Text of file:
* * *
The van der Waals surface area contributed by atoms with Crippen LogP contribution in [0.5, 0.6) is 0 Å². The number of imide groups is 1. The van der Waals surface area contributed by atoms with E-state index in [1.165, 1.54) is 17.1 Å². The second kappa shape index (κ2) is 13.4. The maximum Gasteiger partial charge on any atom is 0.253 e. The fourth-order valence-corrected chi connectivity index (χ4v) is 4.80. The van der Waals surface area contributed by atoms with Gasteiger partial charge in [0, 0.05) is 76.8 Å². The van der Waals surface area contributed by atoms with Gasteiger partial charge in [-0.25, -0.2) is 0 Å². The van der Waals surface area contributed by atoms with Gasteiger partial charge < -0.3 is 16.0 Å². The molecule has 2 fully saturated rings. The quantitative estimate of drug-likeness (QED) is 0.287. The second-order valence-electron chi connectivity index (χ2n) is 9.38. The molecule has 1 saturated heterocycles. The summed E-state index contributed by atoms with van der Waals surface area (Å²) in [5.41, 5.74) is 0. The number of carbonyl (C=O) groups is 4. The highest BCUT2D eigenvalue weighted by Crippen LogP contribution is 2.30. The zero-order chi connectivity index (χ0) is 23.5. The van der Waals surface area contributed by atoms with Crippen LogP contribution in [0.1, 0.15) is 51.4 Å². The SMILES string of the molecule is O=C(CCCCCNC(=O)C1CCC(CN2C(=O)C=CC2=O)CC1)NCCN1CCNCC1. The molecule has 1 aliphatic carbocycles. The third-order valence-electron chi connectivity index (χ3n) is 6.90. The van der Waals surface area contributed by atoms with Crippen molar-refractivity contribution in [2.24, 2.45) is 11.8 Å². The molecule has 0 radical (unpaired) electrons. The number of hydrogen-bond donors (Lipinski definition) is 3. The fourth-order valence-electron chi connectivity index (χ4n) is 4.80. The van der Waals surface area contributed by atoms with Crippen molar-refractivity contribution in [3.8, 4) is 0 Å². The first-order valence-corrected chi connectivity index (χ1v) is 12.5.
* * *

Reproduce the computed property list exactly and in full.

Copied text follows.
The van der Waals surface area contributed by atoms with Crippen LogP contribution in [0.5, 0.6) is 0 Å². The number of imide groups is 1. The van der Waals surface area contributed by atoms with E-state index in [1.165, 1.54) is 17.1 Å². The second kappa shape index (κ2) is 13.4. The maximum Gasteiger partial charge on any atom is 0.253 e. The fourth-order valence-corrected chi connectivity index (χ4v) is 4.80. The van der Waals surface area contributed by atoms with Gasteiger partial charge in [0, 0.05) is 76.8 Å². The van der Waals surface area contributed by atoms with Gasteiger partial charge in [-0.25, -0.2) is 0 Å². The van der Waals surface area contributed by atoms with Gasteiger partial charge < -0.3 is 16.0 Å². The molecule has 2 fully saturated rings. The quantitative estimate of drug-likeness (QED) is 0.287. The second-order valence-electron chi connectivity index (χ2n) is 9.38. The molecule has 1 saturated heterocycles. The summed E-state index contributed by atoms with van der Waals surface area (Å²) in [5.41, 5.74) is 0. The number of carbonyl (C=O) groups is 4. The highest BCUT2D eigenvalue weighted by Crippen LogP contribution is 2.30. The zero-order chi connectivity index (χ0) is 23.5. The van der Waals surface area contributed by atoms with Crippen LogP contribution in [0.1, 0.15) is 51.4 Å². The SMILES string of the molecule is O=C(CCCCCNC(=O)C1CCC(CN2C(=O)C=CC2=O)CC1)NCCN1CCNCC1. The molecule has 1 aliphatic carbocycles. The third-order valence-electron chi connectivity index (χ3n) is 6.90. The van der Waals surface area contributed by atoms with Crippen molar-refractivity contribution in [2.24, 2.45) is 11.8 Å². The molecule has 0 radical (unpaired) electrons. The number of hydrogen-bond donors (Lipinski definition) is 3. The fourth-order valence-electron chi connectivity index (χ4n) is 4.80. The van der Waals surface area contributed by atoms with Crippen molar-refractivity contribution in [3.8, 4) is 0 Å². The first-order valence-corrected chi connectivity index (χ1v) is 12.5.